Thousands of low-paid workers are getting ready to take to picket lines and deliver a huge 48-hour strike in Glasgow.
It shows how organised workers can fight for women’s rights and equal pay.
Over 8,000 Unison and GMB union members who work for Glasgow City Council (GCC) are due to walk out on Tuesday and Wednesday – 23 and 24 October.
The action could see nurseries, secondary and primary schools shut down and home care services grind to a halt.
Strikers are fighting for compensation because of an unfair pay scheme that saw men’s work graded higher than women’s.
Some of the workers set to strike were outsourced to Cordia.
It was a council-owned arms-length management organisation, which provided care, cleaning and catering services for the local authority.
The council dissolved Cordia and workers were brought back in house from 1 October this year.
Some workers will stand to receive tens of thousands in compensation because the council has dragged its feet for 12 years over agreeing payment.
When the council was Labour-run it refused to budge for a decade. After local elections in May 2017, the Scottish National Party (SNP) took control and agreed to resolve the workers’ pay claim this January.
But it has frustrated the process and has not sat down for meaningful negotiations with union reps and legal firm Action4Equality.
Workers are fighting for a transparent negotiation procedure that sees the council agree a financial payment formula with union reps.
Jim, a Glasgow City Unison activist, told Socialist Worker they were worried the council would try cynical tactics to end the dispute.
“We think they might send individual letters to workers just before Christmas,” he said. “They might offer them relatively large sums—they might dangle £10,000 but folks will be entitled to £30,000 or £40,000.”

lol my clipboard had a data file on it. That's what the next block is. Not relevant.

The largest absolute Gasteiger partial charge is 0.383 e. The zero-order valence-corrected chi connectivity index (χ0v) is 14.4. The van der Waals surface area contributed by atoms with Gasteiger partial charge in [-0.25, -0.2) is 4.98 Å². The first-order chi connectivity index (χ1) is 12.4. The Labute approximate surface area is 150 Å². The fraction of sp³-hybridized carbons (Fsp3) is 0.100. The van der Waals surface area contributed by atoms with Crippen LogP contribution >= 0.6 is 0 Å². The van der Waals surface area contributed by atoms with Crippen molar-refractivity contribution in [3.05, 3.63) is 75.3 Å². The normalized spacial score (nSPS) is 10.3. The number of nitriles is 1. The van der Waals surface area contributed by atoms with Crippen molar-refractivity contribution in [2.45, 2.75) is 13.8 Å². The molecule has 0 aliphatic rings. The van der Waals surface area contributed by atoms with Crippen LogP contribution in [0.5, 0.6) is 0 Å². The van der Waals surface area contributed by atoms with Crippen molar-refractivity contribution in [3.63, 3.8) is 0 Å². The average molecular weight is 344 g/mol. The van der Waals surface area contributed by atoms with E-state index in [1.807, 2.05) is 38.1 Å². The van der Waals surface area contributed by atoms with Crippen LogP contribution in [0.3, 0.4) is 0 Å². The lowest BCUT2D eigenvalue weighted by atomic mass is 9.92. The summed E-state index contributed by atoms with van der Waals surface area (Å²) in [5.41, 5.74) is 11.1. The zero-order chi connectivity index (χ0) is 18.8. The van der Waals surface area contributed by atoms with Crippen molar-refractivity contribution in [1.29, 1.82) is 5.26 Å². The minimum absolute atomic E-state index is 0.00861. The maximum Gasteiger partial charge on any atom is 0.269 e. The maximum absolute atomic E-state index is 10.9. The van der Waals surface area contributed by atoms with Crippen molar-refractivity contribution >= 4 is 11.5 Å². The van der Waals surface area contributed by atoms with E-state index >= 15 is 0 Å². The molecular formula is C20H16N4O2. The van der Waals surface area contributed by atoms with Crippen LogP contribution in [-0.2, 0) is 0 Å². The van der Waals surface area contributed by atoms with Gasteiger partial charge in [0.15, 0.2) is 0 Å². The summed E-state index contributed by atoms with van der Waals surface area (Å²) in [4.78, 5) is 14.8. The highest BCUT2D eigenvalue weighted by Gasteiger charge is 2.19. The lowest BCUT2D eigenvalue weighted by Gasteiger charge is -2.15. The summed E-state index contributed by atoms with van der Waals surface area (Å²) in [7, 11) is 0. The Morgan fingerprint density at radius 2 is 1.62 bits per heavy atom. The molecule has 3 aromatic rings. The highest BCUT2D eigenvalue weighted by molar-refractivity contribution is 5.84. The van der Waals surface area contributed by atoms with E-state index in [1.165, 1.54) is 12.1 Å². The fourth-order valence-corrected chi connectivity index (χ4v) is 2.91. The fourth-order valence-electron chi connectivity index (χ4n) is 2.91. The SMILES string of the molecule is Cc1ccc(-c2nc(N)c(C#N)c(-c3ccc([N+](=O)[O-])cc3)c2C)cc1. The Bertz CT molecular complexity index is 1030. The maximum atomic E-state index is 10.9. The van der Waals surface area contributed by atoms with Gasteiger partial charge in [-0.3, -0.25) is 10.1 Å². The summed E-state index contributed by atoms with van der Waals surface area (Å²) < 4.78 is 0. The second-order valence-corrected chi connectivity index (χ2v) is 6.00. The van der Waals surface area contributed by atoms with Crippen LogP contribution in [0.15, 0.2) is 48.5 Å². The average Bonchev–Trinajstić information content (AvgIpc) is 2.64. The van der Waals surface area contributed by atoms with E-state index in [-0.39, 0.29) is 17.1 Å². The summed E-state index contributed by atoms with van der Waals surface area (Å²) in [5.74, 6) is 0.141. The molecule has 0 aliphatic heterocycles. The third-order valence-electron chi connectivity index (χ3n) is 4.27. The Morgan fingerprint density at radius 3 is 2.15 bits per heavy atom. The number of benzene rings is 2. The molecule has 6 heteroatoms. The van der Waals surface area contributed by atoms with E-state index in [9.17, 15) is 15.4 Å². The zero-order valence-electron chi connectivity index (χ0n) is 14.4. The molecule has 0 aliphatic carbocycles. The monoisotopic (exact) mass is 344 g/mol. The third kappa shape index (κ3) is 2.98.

The council has attempted to take the process of working out what workers are owed out of the hands of the unions.
Jim explained that each worker should receive a different amount. It would be based on re-grading roles and taking into consideration overtime and pay agreements. “Some estimates say it will cost GCC a billion pounds to fix this”, he said.
“But this is money that’s been stolen from these women and is life changing for some people.”
Insultingly SNP council leader Susan Aitken said last week, “I’m not entirely sure the women know the basis on which they are striking.
“I’m not convinced they actually know the demands made on us.”
Jim said, “That’s not gone down well at all. If anything, it’s stiffened people’s resolve.”
Over 10,000 workers are part of the claim against GCC. And with 900 workers joining Unison in the last six weeks, the numbers are swelling.
“Folk are joining the union so they can fight,” said Jim. “The biggest increase in membership we’ve seen is in education and former Cordia workplaces.”
Greedy council bosses have forced these women into action—they may regret it.
Thousands of Scottish teachers are expected to join a demonstration in Glasgow on 27 October to demand a 10 percent pay rise.
Coming just days after the equal pay strikes in the city, it will build the sense of resistance to austerity.
The EIS union demonstration is a chance to show the strength of feeling against the Scottish government and the local authorities’ 3 percent pay offer.
Teachers’ pay has been cut by nearly a quarter in real terms over the past decade.
But the EIS is moving terribly slowly towards strikes.
It has announced there will be a ballot, beginning on 30 October, on whether to accept or reject the bosses’ offer.
If it is for rejection there will then be more talks and then, possibly, an indicative ballot on industrial action.
Then there might be a formal strike ballot.
This risks wasting the momentum.
EIS leaders should move far more quickly towards a campaign of hard-hitting action.
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